The readings are from te Catholic lectionary for daily mass while the headlines are chosen to keep my thjinking realistic.
When Christ freed us, he meant us to remain free. Stand firm, therefore, and do not submit again to the yoke of slavery. It is I, Paul, who tell you this: if you allow yourselves to be circumcised, Christ will be of no benefit to you at all. With all solemnity I repeat my warning: Everyone who accepts circumcision is obliged to keep the whole Law. But if you do look to the Law to make you justified, then you have separated yourselves from Christ, and have fallen from grace. Christians are told by the Spirit to look to faith for those rewards that righteousness hopes for, since in Christ Jesus whether you are circumcised or not makes no difference – what matters is faith that makes its power felt through love.
Paul makes his appeal more emphatic by making it personal: a circumcised man tells the Galatian men that circumcision means a commitment to keeping the whole Torah as the way to put their lives right (justified). He tells them that will separate them from the “kindness” (grace) of God in which they’d originally put their trust.
If we examine Paul’s argument we find some problems:
1. Only men can be circumcised in Jewish practice, so why is Paul talking as if this is a problem for the whole church?
2. If being circumcised makes no difference to Paul, why will it have such a devastating effect on Galatians?
3. Why will God turn off his kindness (grace) if people try to follow Torah? Does God’s attitude depend on human attitudes?
The answers are:
1. In Torah, race and gender are crucial differences but in Messiah Jesus, all are one.
2. Paul’s faith in Messiah Jesus means that he regards his Torah righteousness as rubbish. He wants Galatians to regard Torah requirements in the same way.
3. God’s kindness is always offered to all but if people insist that it is only offered to accredited Jews they will be unable to receive it.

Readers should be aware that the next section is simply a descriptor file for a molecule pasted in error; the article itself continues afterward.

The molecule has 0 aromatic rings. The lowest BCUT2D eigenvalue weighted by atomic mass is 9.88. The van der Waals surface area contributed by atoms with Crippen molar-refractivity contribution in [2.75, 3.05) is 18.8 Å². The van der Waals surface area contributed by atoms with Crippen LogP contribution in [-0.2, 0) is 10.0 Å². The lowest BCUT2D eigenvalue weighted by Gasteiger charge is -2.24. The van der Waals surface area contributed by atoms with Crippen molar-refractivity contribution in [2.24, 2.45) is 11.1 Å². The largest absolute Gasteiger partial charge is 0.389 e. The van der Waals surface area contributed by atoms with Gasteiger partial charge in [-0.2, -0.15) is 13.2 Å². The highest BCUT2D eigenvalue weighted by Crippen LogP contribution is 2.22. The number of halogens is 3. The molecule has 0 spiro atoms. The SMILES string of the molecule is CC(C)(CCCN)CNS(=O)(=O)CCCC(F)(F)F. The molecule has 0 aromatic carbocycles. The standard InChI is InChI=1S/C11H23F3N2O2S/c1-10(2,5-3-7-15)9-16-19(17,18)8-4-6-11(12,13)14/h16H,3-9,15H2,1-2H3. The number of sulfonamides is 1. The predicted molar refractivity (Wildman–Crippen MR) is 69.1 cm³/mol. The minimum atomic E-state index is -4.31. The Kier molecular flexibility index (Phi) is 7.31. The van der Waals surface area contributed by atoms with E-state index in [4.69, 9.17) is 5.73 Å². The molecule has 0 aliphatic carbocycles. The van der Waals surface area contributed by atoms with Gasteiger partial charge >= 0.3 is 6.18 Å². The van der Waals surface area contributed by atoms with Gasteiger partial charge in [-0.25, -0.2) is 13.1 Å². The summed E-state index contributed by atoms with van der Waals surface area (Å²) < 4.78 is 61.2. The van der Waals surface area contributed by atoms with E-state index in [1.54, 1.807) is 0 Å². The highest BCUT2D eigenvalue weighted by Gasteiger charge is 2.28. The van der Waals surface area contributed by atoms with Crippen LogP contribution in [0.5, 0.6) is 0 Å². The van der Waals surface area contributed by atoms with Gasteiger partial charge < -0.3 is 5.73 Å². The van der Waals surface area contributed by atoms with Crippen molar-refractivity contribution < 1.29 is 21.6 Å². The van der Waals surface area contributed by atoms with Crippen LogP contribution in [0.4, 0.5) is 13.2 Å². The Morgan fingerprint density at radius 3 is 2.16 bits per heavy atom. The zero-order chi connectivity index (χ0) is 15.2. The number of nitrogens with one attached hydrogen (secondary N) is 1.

The depth and subtlety of Paul’s faith is evident here, as it applies not only to Torah, but to any “religious requirement” that separates righteous from unrighteous. For example, the requirement of some churches that members must believe the bible to be the inerrant word of God is a new sort of Torah. The requirement that members should accept the authority of the Bishop of Rome is another. The requirement of some church members that their church building must always be held sacred and used for weekly worship, is yet another. Paul could see that if believers allowed even apparently harmless religious habits to hold sway in the faith community, they could destroy genuine faith.
Jesus had just finished speaking when a Pharisee invited him to dine at his house. He went in and sat down at the table. The Pharisee saw this and was surprised that he had not first washed before the meal. But the Lord said to him, ‘Oh, you Pharisees! You clean the outside of cup and plate, while inside yourselves you are filled with extortion and wickedness. Fools! Did not he who made the outside make the inside too? Instead, give alms from what you have and then indeed everything will be clean for you.’
This is a tricky passage. Jesus is criticising the Pharisees attention to “religious rquirements” such as ritual handwashing and other practices while ignoring the state of their herats and spirits. God is the maker of the body (the outside) but also of the heart and the spirit (the inside) and desires the allegiance of the whole person. This much is clear. But the final sentence may be translated as given here, or as “give alms from what is within” (meaning from the heart) which sharpens the challenge; or as “But just give alms from what you have and immediately everything is clean (you think!).” This is pefectly possible as Jesus also criticised rhe Pharisees for self-advertising charity.
In any case it’s obvious the Jesus and his great disciple Paul are at one in rejecting outwardly religious behaviour as an indicator of a person’s standing with God.